In the second example, a user who is a contributor attempts to delete element 800. Like in the first example, the element deletion mechanism checks the properties of element 800 against viability policy 1600 to determine a viability value for the element. Element 800 has a popularity of less than 50 percent by all document maps, so element 800 cannot have high viability (step 620=NO in FIG. 6). Since we assume element 800 has high probability, and element 800 has a popularity between 25 and 50 percent and was last used between Nov. 1, 2007 and Dec. 10, 2007, element 800 meets the medium viability requirements (step 640=YES in FIG. 6) and is assigned medium viability (step 650 in FIG. 6) as shown in FIG. 19.

The element deletion mechanism then turns to the deletion policy to determine if element 800 can be deleted. Test (1) fails because the user is a contributor, not an administrator. Test (2) fails because the viability is medium which is not equal to low. Test (3) passes because the element was created by a contributor (step 520=YES in FIG. 5), so element 800 is deleted (step 530 in FIG. 5). In addition, notification is sent that element 800 has been deleted (step 550 in FIG. 5).

In the third example, an administrator attempts to delete element 900. Like in the first example, the element deletion mechanism checks the properties of element 900 against viability policy 1600 to determine a viability value for the element. Element 900 has a probability of less than high, so element 900 cannot have high viability (step 620=NO in FIG. 6). Element 900 has a popularity that does not fall between 25 and 50 percent, the probability is less than high, and element 900 has not been used between Nov. 1, 2007 and Dec. 10, 2007, so element 900 cannot have medium viability (step 640=NO in FIG. 6). Thus element 900 is assigned a viability value of “low” (step 660 in FIG. 6) shown as element 900 in FIG. 20.

The element deletion mechanism then turns to the deletion policy to determine if element 900 can be deleted. Test (1) passes because the user is an administrator and the viability is low which is less than high, so the element can be deleted (step 520=YES in FIG. 5), and element 900 is deleted (step 530 in FIG. 2). In addition, notification is sent that element 900 has been deleted (step 550 in FIG. 5).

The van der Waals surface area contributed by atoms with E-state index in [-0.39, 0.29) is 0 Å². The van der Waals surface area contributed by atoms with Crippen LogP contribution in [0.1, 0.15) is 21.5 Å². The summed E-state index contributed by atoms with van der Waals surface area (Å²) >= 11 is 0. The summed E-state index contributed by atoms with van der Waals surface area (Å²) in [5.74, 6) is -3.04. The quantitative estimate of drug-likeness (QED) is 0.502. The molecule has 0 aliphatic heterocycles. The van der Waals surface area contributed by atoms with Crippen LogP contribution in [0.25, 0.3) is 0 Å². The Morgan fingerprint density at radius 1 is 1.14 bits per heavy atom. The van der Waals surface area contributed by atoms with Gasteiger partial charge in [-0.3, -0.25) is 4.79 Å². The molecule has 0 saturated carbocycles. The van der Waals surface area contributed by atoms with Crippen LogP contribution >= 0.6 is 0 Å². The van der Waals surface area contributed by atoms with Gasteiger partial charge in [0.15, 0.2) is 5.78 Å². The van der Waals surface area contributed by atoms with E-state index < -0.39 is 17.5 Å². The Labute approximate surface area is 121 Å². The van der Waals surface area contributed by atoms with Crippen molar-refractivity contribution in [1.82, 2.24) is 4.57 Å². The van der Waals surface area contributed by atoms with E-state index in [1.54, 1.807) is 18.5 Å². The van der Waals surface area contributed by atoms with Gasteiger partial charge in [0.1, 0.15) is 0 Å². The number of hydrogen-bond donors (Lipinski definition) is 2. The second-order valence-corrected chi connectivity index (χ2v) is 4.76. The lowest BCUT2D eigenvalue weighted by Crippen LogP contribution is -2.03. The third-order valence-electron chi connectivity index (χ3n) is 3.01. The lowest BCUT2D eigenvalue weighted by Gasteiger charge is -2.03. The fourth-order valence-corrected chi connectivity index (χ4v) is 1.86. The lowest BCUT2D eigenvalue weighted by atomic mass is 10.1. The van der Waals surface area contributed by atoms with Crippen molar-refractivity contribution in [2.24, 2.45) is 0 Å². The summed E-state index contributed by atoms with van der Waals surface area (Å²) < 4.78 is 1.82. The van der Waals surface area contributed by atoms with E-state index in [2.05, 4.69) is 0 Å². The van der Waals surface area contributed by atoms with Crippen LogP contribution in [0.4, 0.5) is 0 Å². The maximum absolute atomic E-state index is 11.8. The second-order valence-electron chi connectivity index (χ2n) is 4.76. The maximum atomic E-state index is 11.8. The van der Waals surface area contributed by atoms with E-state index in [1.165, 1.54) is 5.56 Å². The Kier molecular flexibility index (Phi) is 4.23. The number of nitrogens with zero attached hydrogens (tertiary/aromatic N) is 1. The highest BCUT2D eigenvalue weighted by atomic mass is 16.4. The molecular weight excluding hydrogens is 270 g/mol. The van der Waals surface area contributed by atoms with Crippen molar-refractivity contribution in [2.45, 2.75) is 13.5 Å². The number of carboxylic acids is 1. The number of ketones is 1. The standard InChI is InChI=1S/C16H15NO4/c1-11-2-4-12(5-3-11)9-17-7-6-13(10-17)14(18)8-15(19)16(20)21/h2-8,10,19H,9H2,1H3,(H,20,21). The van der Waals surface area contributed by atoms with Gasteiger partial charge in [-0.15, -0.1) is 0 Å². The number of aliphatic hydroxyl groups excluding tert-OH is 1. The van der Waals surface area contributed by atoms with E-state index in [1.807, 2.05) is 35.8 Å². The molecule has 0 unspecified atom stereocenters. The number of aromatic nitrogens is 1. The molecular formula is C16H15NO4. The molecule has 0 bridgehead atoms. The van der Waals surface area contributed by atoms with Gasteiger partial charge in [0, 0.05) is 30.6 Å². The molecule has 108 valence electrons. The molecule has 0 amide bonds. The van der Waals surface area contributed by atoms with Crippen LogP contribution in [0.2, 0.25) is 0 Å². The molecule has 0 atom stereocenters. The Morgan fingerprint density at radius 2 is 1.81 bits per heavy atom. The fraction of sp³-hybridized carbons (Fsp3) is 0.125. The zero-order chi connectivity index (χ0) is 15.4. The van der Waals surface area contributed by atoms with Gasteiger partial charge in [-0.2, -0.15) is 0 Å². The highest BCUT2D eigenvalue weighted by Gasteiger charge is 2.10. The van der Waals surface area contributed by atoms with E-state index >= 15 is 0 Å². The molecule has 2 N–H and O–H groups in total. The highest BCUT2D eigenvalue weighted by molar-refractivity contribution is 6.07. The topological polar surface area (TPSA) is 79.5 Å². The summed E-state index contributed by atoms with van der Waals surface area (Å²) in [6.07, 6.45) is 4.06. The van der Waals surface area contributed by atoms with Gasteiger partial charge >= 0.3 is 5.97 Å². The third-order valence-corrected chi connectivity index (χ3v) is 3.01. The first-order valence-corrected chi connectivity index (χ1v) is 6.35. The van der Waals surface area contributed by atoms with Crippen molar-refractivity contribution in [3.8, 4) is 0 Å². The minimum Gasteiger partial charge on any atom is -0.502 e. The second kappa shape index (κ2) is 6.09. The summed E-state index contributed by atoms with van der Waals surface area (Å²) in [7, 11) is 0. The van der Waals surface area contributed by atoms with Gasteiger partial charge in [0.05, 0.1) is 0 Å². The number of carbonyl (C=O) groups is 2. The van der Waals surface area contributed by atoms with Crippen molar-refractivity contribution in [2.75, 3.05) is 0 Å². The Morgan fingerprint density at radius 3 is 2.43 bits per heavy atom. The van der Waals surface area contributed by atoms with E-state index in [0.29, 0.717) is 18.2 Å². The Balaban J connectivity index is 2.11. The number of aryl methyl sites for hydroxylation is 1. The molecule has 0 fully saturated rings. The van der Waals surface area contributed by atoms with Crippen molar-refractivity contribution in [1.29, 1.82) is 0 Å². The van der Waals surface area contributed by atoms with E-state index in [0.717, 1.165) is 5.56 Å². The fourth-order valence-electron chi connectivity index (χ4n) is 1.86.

The disclosure and claims herein allow taking into account properties of elements that are not represented in any explicit relationships in the repository. This allows on-the-fly use of elements to be accounted for in determining whether or not to allow deletion of an element in the repository. In one specific implementation described herein, properties that represent probability, popularity and recent usage of elements are logged, and a viability policy then determines a viability value for an element based on the logged properties. A deletion policy is also defined in terms of the viability value of an element, and may additionally include the role of a user in determining whether to allow deletion of an element. The deletion policy may also specify whether notification to a user should be performed when successful deletion of an element is performed or when unsuccessful deletion of an element is attempted.

One skilled in the art will appreciate that many variations are possible within the scope of the claims. Thus, while the disclosure is particularly shown and described above, it will be understood by those skilled in the art that these and other changes in form and details may be made therein without departing from the spirit and scope of the claims. For example, while the examples in the figures and discussed above related to XML documents, the disclosure and claims herein expressly extend to content management systems that handle any suitable type of content, whether currently known or developed in the future.

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Classifications
U.S. Classification707/694, 707/609, 707/688
International ClassificationG06F17/30
Cooperative ClassificationG06F17/30011
European ClassificationG06F17/30D
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Free format text: ASSIGNMENT OF ASSIGNORS INTEREST;ASSIGNORS:HERBECK, DAVID GERARD;PETRI, JOHN EDWARD;SIGNING DATES FROM 20090218 TO 20090302;REEL/FRAME:022377/0796